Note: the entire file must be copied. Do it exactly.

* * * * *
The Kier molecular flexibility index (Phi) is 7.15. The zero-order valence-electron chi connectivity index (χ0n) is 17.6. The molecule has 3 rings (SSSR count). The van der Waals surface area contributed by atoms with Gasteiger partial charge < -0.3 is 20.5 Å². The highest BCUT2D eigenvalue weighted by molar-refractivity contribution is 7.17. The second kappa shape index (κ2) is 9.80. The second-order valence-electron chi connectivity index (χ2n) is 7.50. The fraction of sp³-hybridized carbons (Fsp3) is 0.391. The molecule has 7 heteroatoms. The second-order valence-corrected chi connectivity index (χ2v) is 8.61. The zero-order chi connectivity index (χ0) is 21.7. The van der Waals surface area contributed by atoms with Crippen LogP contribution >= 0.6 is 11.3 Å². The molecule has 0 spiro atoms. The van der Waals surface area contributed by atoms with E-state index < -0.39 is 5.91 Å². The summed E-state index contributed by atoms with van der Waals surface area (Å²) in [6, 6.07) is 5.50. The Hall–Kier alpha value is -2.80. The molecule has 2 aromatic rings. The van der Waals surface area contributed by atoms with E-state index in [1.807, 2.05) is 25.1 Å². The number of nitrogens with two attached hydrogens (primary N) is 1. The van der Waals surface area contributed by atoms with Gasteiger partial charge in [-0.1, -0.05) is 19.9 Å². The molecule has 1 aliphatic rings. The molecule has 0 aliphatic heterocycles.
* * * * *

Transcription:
The Kier molecular flexibility index (Phi) is 7.15. The zero-order valence-electron chi connectivity index (χ0n) is 17.6. The molecule has 3 rings (SSSR count). The van der Waals surface area contributed by atoms with Gasteiger partial charge < -0.3 is 20.5 Å². The highest BCUT2D eigenvalue weighted by molar-refractivity contribution is 7.17. The second kappa shape index (κ2) is 9.80. The second-order valence-electron chi connectivity index (χ2n) is 7.50. The fraction of sp³-hybridized carbons (Fsp3) is 0.391. The molecule has 7 heteroatoms. The second-order valence-corrected chi connectivity index (χ2v) is 8.61. The zero-order chi connectivity index (χ0) is 21.7. The van der Waals surface area contributed by atoms with Crippen LogP contribution >= 0.6 is 11.3 Å². The molecule has 0 spiro atoms. The van der Waals surface area contributed by atoms with E-state index < -0.39 is 5.91 Å². The summed E-state index contributed by atoms with van der Waals surface area (Å²) in [6, 6.07) is 5.50. The Hall–Kier alpha value is -2.80. The molecule has 2 aromatic rings. The van der Waals surface area contributed by atoms with E-state index in [1.807, 2.05) is 25.1 Å². The number of nitrogens with two attached hydrogens (primary N) is 1. The van der Waals surface area contributed by atoms with Gasteiger partial charge in [-0.1, -0.05) is 19.9 Å². The molecule has 1 aliphatic rings. The molecule has 0 aliphatic heterocycles.